|Date(s):||July 4, 1912|
|Location(s):||New Hanover, North Carolina|
|Tag(s):||Education, african americans|
|Course:||“African-American History from 1863 to the Present,” University of North Carolina at Pembroke|
“After a lengthy and at times acrimonious debate, the House today passed a bill conveying to the board of education of New Hanover County, N.C., thirty-four acres of land in the city of Wilmington for the erection of an industrial school for Negroes,” reported the Raleigh News and Observer. African Americans in the early twentieth century faced poverty, joblessness, poor housing, unequal justice, inadequate health care and the denial of full civic participation. Suffrage restrictions, schools that were unequally funded, and a culture of white progressivism that hypocritically assigned a stigma of inferiority to blacks defined the existence of most African Americans through many years. Even in the North, African Americans were discriminated against in the universities and colleges; therefore, African Americans wanted provisions to educate their people and to have the same rights to education as white individuals. Leaders like John L Godwin, responding to the developments in the state and national government, sought to make the concessions to have equal education for African Americans available to create an appropriate climate for growth. Reverend Kirton, who participated in a discussion for the erection on schools for African Americans, stated: “the doctrine of ‘separate but equal’ has never solved the problem of human relations. We can solve our problems together, but any other way there will be tensions and trouble because we can’t understand each other. What is needed most here is to make all citizens, both Negro and White to feel they are the family of New Hanover County. All problems can be solved in the spirit of brotherly love. You can’t ignore them or leave them for our children.”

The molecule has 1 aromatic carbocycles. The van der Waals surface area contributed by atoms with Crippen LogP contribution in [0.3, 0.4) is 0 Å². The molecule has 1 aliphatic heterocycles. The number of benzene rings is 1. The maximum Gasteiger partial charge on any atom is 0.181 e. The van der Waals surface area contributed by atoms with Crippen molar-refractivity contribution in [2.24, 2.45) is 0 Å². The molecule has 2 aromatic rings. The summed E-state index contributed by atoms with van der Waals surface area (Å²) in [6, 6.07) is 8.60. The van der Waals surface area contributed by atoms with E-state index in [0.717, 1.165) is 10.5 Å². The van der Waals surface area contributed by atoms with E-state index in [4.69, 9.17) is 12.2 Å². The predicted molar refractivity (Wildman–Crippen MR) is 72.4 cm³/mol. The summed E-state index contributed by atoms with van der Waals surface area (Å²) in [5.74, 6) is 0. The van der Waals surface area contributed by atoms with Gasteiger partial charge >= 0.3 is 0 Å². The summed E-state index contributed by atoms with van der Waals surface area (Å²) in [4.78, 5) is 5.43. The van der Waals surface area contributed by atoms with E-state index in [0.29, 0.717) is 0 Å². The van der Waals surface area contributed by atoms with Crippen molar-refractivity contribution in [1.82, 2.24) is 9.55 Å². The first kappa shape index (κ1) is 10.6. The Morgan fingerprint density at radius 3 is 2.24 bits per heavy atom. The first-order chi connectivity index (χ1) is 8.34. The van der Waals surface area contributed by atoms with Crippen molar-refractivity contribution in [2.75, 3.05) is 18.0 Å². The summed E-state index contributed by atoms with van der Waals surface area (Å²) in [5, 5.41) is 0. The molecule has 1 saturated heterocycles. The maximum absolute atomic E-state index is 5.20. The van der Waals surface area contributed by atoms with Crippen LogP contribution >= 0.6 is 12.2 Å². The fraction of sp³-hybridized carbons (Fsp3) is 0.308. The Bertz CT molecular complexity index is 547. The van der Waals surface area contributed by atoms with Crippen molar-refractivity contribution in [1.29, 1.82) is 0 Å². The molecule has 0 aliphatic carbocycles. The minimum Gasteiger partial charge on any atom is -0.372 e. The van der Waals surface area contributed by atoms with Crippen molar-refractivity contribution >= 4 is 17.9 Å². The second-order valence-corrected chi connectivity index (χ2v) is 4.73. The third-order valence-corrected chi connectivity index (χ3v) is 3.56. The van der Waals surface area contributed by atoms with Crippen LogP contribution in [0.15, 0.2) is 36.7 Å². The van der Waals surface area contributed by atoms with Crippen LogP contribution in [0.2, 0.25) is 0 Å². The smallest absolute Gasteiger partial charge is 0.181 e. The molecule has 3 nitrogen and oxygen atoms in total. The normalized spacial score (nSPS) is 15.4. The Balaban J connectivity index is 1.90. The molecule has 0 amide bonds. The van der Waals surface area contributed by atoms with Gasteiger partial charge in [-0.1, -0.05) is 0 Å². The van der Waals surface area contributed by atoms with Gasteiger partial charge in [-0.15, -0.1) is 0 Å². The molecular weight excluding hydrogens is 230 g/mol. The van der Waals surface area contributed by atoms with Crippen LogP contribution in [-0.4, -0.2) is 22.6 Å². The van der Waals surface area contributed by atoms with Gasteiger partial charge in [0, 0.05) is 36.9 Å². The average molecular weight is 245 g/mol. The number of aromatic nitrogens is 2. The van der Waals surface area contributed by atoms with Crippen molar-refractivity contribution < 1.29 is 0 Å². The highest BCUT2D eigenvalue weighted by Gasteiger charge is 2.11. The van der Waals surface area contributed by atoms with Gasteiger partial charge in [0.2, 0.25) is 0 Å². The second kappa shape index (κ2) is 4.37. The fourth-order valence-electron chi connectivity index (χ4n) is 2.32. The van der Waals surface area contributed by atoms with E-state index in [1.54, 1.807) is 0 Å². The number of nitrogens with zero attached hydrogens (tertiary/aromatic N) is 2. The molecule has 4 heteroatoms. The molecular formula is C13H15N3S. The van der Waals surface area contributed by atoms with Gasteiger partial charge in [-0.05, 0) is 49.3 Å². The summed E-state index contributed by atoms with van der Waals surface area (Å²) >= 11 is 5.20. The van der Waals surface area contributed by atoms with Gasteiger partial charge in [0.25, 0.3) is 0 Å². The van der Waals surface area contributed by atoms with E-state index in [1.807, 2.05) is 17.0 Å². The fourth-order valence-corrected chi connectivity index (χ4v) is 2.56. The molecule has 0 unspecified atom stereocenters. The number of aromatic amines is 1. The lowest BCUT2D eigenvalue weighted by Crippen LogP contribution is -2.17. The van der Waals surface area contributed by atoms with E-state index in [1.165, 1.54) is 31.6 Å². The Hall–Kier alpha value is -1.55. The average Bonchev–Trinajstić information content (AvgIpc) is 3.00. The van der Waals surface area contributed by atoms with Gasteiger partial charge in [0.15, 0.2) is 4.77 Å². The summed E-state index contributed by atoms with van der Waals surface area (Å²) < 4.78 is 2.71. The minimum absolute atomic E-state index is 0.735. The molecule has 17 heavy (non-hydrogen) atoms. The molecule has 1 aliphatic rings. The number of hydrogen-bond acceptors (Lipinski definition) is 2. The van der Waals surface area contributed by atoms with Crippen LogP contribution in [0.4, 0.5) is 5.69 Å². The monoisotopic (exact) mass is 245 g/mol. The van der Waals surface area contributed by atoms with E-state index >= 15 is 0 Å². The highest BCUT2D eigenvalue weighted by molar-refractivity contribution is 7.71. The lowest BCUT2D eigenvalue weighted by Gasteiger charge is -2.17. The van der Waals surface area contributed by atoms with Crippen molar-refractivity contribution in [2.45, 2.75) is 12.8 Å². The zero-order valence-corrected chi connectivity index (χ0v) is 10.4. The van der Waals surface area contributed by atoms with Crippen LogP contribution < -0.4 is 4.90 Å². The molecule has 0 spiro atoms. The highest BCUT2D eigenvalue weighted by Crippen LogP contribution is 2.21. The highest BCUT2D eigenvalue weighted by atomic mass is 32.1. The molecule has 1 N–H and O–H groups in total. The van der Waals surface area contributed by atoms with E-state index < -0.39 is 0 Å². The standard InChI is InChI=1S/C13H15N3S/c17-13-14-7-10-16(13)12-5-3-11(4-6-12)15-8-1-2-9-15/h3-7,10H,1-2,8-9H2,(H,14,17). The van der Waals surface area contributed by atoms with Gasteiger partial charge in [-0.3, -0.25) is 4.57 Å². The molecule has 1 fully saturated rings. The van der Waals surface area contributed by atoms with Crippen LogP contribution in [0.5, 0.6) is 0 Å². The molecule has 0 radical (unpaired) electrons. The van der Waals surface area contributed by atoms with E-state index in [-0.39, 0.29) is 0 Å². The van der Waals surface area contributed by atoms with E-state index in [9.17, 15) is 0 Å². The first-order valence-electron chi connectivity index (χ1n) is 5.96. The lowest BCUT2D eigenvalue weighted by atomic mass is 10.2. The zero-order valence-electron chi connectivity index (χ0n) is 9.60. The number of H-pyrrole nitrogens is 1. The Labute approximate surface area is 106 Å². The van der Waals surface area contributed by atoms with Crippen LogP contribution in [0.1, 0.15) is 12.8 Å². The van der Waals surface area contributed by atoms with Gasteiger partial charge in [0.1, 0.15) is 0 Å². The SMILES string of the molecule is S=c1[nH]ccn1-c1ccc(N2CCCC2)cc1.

William Edward Burghardt DuBois was a renowned educator; he believed that ignorance was a cure for nothing. Therefore, W.E.B. Dubois developed ideas about an optimal education for African Americans during a critical stage in the struggle for equality. There were many others who agreed that educating African Americans was necessary to the uplift and development of the race. Fisk University, a four-year black institution was established to train leaders to “uplift their race.” The neighborhoods surrounding Fisk were home to black Southerners removed from slavery. Tuskegee University became another victorious accomplishment in the development of African American schools, when George Campbell, Booker T. Washington and Lewis Adams (African Americans) gained control of the school from the state of Alabama. Hampton University, an historically black university, was another dynamic, progressive institution of higher education. One of the areas uppermost in the minds of many blacks, especially in the late nineteenth and early twentieth centuries, was education.
If the history of educational attainment were a barometer for the advancement of African Americans, the results would probably be mixed. The Civil War ended slavery, but African Americans were promised nothing, and they realized this. As African Americans fought for political, social and economic power they constantly questioned the meaning of freedom. African Americans knew the only way to defeat ignorance was to continue to educate.